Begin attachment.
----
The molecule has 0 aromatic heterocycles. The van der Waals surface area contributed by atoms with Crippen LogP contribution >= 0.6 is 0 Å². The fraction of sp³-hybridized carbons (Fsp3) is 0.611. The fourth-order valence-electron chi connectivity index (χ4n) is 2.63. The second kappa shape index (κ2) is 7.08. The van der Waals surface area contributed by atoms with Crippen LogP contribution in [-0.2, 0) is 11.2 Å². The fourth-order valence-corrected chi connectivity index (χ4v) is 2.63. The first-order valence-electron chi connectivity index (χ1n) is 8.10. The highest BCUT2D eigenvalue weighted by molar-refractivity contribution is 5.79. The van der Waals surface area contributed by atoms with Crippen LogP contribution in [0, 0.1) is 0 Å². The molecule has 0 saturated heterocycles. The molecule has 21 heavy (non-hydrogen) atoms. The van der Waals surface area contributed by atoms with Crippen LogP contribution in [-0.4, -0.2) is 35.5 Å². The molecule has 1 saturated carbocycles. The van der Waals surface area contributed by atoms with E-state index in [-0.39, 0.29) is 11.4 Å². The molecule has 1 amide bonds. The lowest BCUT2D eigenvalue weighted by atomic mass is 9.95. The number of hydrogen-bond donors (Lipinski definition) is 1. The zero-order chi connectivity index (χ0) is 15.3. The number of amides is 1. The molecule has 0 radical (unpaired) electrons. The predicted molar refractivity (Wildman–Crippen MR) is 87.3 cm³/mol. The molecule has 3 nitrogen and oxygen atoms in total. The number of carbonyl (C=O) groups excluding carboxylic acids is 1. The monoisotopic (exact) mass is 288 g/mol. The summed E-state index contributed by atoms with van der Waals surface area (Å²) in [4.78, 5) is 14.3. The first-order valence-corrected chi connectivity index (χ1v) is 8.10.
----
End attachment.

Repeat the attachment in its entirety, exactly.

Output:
The molecule has 0 aromatic heterocycles. The van der Waals surface area contributed by atoms with Crippen LogP contribution >= 0.6 is 0 Å². The fraction of sp³-hybridized carbons (Fsp3) is 0.611. The fourth-order valence-electron chi connectivity index (χ4n) is 2.63. The second kappa shape index (κ2) is 7.08. The van der Waals surface area contributed by atoms with Crippen LogP contribution in [-0.2, 0) is 11.2 Å². The fourth-order valence-corrected chi connectivity index (χ4v) is 2.63. The first-order valence-electron chi connectivity index (χ1n) is 8.10. The highest BCUT2D eigenvalue weighted by molar-refractivity contribution is 5.79. The van der Waals surface area contributed by atoms with Crippen LogP contribution in [0, 0.1) is 0 Å². The molecule has 0 saturated heterocycles. The molecule has 21 heavy (non-hydrogen) atoms. The van der Waals surface area contributed by atoms with Crippen LogP contribution in [-0.4, -0.2) is 35.5 Å². The molecule has 1 saturated carbocycles. The van der Waals surface area contributed by atoms with E-state index in [-0.39, 0.29) is 11.4 Å². The molecule has 1 amide bonds. The lowest BCUT2D eigenvalue weighted by atomic mass is 9.95. The number of hydrogen-bond donors (Lipinski definition) is 1. The zero-order chi connectivity index (χ0) is 15.3. The number of amides is 1. The molecule has 0 radical (unpaired) electrons. The predicted molar refractivity (Wildman–Crippen MR) is 87.3 cm³/mol. The molecule has 3 nitrogen and oxygen atoms in total. The number of carbonyl (C=O) groups excluding carboxylic acids is 1. The monoisotopic (exact) mass is 288 g/mol. The summed E-state index contributed by atoms with van der Waals surface area (Å²) in [4.78, 5) is 14.3. The first-order valence-corrected chi connectivity index (χ1v) is 8.10.